Eighth Century History

700 The concept of Zero introduced (although it might have been used by early Babylonians). Porcelain introduced. Fingerprinting in use in China as a means of identifying people. Celts arrive in Ireland from parts of Gaul and Britain.

702 The Taiho Code is introduced in Japan, ruling the emperor as supreme moral authority and introducing a national tax system.

710 The capital of Japan is moved from Osaka to the city of Nara.

711 Moslem conquest of Spain. Jews welcome them as liberators.

717 Caliph Omar II grants tax exemption to all Muslim believers.

718 Leo the Isaurian, Emperor Leo III, holds off Muslim attacks on Constantinople for more than a year.

726 Byzantine Emperor Leo III forbids the worship of icons in an attempt to limit the powers of the monasteries.

730 Pope Gregory II excommunicates Leo III for his iconoclasm.

731 Anglo-Saxon scholar monk Bede writes Ecclesiastical History of the English People at his monastery in Jarrow. He numbers the years from the time of Christ rather than from the reign of kings, dividing between BC and AD (or BCE and CE).

732 The word Europe first mentioned. Frankish forces led by Charles Martel halt the Muslim advance into Europe in the Battle of Tours.

735 England’s second archbishopric is established in York; Egbert serves as its first archbishop. Small pox epidemic in Japan; over a period of two years wiping out a third of the population.

738 Boniface begins missionary work among Germanic peoples.

741 Charles Martel dies, succeeded by his two sons, Carloman and Pepin (Pepin the Short). Carloman would abdicate to become a monk, leaving Pepin as sole ruler of the Kingdom of the Franks.

748 First printed newspaper appears in Peking, China.

750 Abu-Abbas al-Sarah founds the Abbasid caliphate, which will control most of the Islamic empire for more than three centuries. Arabian mathematicians begin using numbers that originated in India. In Mexico, the great city of Teotihuacan (Teotihuacán) is destroyed.

751 Islamic army defeats the Chinese at the Battle of Atlakh, giving Muslims control of the Silk Road.

754 The Donation of Pepin establishes the papal states and recognizes the right of the papacy to control lands in Italy.

763 Mansur moves the Abbasid capital to Baghdad.

768 Pepin the Short dies, to be succeeded by his son, Charles, who will become Charlemagne, Karolus Magnus, or Charles the Great. The use of horseshoes becomes common in western Europe.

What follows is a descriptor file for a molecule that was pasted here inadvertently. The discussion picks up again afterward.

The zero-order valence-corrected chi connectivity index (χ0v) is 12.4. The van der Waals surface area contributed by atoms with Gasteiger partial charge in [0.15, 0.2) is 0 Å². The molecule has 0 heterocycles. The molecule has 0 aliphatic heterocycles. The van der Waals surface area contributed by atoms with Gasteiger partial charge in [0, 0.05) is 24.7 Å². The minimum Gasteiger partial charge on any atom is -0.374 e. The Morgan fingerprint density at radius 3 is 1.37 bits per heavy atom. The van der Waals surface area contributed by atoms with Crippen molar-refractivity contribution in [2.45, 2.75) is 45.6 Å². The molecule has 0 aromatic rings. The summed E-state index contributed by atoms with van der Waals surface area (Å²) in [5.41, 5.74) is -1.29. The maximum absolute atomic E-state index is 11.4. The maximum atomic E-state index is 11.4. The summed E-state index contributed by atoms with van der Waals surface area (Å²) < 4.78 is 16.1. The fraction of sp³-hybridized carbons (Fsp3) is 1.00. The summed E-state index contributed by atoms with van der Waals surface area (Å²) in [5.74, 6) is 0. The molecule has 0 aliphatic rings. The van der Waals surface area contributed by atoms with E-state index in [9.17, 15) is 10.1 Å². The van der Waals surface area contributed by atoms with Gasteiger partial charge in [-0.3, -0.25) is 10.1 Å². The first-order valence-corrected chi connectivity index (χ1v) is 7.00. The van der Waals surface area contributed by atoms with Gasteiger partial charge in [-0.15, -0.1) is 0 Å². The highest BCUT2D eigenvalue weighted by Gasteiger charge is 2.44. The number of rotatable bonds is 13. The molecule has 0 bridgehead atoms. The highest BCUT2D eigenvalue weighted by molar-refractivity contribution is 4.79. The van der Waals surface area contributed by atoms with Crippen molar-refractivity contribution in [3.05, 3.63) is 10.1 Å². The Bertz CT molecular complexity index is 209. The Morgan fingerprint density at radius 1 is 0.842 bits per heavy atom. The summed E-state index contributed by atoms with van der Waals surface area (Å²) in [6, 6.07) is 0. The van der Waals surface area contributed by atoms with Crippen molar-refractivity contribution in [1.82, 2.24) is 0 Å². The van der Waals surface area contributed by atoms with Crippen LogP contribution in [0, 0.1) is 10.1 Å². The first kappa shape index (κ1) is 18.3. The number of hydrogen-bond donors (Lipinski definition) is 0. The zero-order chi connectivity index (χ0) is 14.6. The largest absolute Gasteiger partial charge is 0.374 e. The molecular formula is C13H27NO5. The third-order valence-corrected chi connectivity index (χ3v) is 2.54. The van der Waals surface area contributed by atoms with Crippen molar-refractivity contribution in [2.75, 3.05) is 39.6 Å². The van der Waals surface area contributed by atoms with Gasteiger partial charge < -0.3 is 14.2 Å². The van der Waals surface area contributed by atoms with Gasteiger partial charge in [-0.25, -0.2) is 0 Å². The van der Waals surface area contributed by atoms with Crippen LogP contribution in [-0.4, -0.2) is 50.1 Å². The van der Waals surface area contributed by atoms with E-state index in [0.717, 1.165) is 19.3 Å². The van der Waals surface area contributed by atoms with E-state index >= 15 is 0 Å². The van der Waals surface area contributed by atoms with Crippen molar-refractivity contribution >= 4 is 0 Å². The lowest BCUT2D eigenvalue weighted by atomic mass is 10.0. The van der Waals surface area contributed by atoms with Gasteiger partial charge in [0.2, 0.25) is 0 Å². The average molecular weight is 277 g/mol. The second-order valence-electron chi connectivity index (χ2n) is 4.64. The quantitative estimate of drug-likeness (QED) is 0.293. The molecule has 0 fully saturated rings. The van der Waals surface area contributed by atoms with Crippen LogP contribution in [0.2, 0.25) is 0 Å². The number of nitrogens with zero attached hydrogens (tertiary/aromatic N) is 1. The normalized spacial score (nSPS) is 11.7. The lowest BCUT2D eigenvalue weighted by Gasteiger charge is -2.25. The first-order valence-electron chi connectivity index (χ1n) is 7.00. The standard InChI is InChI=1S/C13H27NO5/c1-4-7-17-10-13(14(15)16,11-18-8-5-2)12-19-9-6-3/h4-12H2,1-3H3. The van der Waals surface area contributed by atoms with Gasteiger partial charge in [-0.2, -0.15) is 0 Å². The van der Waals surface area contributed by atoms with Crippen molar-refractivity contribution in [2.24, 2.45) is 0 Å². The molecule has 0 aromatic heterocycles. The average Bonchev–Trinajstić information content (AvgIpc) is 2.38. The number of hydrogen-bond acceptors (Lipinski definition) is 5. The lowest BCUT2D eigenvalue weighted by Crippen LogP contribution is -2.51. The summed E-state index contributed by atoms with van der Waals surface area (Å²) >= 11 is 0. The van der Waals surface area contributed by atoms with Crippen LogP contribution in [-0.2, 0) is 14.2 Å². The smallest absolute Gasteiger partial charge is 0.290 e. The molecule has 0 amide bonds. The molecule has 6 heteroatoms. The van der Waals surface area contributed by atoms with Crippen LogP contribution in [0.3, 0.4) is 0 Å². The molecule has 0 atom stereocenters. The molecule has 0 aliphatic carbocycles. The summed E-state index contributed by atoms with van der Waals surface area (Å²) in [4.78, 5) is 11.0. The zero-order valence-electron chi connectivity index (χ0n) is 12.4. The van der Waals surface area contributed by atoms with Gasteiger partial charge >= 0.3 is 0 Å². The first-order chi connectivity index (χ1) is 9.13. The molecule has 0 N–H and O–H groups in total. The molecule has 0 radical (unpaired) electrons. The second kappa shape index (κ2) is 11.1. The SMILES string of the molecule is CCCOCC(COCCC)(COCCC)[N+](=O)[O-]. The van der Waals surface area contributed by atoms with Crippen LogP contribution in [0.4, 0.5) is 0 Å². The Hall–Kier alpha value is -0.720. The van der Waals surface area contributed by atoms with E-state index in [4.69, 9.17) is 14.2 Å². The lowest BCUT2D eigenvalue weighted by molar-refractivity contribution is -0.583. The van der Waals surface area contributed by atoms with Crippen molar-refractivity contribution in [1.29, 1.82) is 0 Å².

770 Women are exempted from imperial succession in Japan when the Fujiwara family removes Empress Shotoku after she had fallen in love with a Buddhist monk, Kokyo, whom she had promoted as her chief minister.

771 Charles becomes king of the Franks. A devout Christian, he also would have four wives and children by five mistresses.

774 Charlemagne overruns the Lombards in northern Italy.

775 Charlemagne declares war against the Saxons in Germany.

778 Basque forces decimate Charlemagne’s rear guard in the Pyrenees, inspiring the later epic The Song of Roland. Offa, King of Mercia, extends his power throughout southern England.

780 Musa al-Kwarizmi (780-850) born in Baghdad. He introduced Hindu-Arabic numerals in his book Kitab al-jabr wa al-mugabalah. Byzantine Emperor Leo IV dies, succeeded by his 10-year-old son, Constantine VI, with his mother Irene as regent.

787 The Second Council of Nicaea condemns iconoclasm and supports the use of icons in religious worship. Charlemagne learns to read and reproaches ecclesiastics for their uncouth language and ‘unlettered tongues.’ He orders monasteries to establish reading schools for clergy and laity.

788 Indian philosopher Shankara theorizes a system that equates the human soul with God.

791 Buddhism becomes Tiber’s official religion.

794 Emperor Kammu of Japan moves his family to a new capital, Heian-kyo, later renamed Kyoto.

795 Vikings invade Ireland.

796 King Offa of Mercia dies.

797 Irene becomes the first Byzantine empress after ordering soldiers to seize and blind her son, Emperor Constantine VI.

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02/04/2010. Category: history. Tags: , , , .

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